Taken on their own merit and value, perhaps the films worked tremendously for you. But, if contextualized and held up to a yard stick made up of the films this project was trying to emulate - I feel let down. Big Budget, Name Stars, Name Directors, Major Distributor, Major Soundtrack, Multiple Streams of Merchandising Revenue, and on and on. This was inevitable given the structure of multinationals today, I knew this going in, what I didn't count on was just such emptiness afterwards...
A friend of mine once commented that he felt these films were tantamount to "looking at pre-ripped jeans covered with flower power patches for sale at some generic trendy store in some generic American super mall." I quite liked that.
No offense intended to the directors of this project, who are tough and take criticism well, (yeah, like they'd ever stumble across this blog) but perhaps in light of all my gripes GRINDHOUSE was doomed (for me) from the get go. And why? Because I CARE about exploitation, about low culture, about taste distinctions. I've made it my life's work in many respects.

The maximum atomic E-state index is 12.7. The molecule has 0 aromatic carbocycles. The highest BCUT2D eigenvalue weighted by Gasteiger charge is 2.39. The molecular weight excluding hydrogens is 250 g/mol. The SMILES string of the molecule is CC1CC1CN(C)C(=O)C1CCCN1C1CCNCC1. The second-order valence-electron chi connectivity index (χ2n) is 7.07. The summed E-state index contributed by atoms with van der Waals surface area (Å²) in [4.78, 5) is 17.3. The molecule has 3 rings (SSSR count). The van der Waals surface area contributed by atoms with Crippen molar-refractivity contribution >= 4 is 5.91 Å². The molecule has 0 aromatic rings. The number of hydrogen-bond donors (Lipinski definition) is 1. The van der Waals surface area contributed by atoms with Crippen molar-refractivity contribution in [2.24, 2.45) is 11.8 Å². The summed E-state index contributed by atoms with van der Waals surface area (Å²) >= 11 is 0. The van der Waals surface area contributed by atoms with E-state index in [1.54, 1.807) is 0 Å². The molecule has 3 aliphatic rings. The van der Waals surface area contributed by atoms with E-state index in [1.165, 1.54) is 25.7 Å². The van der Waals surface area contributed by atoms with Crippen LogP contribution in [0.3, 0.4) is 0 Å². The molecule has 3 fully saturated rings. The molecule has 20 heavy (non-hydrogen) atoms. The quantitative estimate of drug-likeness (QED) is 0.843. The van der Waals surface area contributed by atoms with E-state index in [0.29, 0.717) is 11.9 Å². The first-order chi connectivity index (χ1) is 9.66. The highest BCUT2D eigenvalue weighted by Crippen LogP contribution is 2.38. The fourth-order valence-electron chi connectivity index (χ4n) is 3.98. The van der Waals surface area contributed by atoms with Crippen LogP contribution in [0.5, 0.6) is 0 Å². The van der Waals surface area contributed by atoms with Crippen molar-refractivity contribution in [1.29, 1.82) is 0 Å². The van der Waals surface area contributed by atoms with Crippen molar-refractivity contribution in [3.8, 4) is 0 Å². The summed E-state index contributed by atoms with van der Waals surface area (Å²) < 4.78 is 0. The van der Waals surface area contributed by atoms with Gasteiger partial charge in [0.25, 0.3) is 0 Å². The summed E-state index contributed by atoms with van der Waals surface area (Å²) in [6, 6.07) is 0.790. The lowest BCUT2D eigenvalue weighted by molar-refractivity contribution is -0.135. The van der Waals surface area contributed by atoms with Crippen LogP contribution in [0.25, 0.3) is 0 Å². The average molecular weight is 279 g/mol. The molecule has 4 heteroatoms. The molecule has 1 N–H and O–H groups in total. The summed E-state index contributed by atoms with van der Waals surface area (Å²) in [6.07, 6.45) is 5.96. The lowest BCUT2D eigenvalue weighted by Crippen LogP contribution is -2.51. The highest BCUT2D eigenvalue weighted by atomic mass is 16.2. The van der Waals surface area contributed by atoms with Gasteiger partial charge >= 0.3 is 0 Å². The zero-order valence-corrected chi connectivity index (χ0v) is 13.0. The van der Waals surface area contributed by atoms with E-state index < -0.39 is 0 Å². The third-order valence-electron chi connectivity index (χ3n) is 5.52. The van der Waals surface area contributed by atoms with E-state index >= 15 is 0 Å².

And my last point is minor but major at the same time. I want to know if JOE DANTE was approached to make a trailer for Grindhouse. Look, Quentin is an amazing source of knowledge when it comes to film - and not just facts, the man knows his stuff and has read a good deal of theory. But, in truth, Joe Fucking Dante is truly more knowledgeable than any other living filmmaker (with the exception of Marty Scorcese and maybe, MAYBE Guillermo Del Toro). If Joe Dante wasn't approached - it is a travesty of major proportions! Shame on you both if you didn't give him a ring. Shame I say! Doesn't anyone remember the genius of MANT? Half Man, Half Ant, ALL TERROR! Here's a link to the MATINEE trailer - ENJOY!
Honourable Mention: Amethyst
1 day ago